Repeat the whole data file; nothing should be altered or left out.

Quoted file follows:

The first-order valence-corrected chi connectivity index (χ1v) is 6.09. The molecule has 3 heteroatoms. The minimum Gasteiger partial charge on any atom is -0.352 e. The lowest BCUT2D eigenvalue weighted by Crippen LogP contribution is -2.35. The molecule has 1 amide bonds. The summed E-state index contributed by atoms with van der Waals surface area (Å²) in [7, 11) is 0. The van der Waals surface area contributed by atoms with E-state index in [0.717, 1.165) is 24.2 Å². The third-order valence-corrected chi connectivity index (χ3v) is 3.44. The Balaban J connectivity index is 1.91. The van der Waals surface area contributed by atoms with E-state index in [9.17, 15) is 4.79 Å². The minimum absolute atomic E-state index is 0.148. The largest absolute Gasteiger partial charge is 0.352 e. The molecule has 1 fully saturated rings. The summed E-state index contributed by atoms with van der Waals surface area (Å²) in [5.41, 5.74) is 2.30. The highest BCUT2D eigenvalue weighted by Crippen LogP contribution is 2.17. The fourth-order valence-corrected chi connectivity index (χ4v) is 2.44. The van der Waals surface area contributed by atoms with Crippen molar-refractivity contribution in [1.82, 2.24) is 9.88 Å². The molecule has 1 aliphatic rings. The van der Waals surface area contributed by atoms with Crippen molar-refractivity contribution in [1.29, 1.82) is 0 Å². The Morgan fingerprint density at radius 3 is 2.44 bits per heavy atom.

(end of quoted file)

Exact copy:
The first-order valence-corrected chi connectivity index (χ1v) is 6.09. The molecule has 3 heteroatoms. The minimum Gasteiger partial charge on any atom is -0.352 e. The lowest BCUT2D eigenvalue weighted by Crippen LogP contribution is -2.35. The molecule has 1 amide bonds. The summed E-state index contributed by atoms with van der Waals surface area (Å²) in [7, 11) is 0. The van der Waals surface area contributed by atoms with E-state index in [0.717, 1.165) is 24.2 Å². The third-order valence-corrected chi connectivity index (χ3v) is 3.44. The Balaban J connectivity index is 1.91. The van der Waals surface area contributed by atoms with E-state index in [9.17, 15) is 4.79 Å². The minimum absolute atomic E-state index is 0.148. The largest absolute Gasteiger partial charge is 0.352 e. The molecule has 1 fully saturated rings. The summed E-state index contributed by atoms with van der Waals surface area (Å²) in [5.41, 5.74) is 2.30. The highest BCUT2D eigenvalue weighted by Crippen LogP contribution is 2.17. The fourth-order valence-corrected chi connectivity index (χ4v) is 2.44. The van der Waals surface area contributed by atoms with Crippen molar-refractivity contribution in [1.82, 2.24) is 9.88 Å². The molecule has 1 aliphatic rings. The van der Waals surface area contributed by atoms with Crippen molar-refractivity contribution in [1.29, 1.82) is 0 Å². The Morgan fingerprint density at radius 3 is 2.44 bits per heavy atom.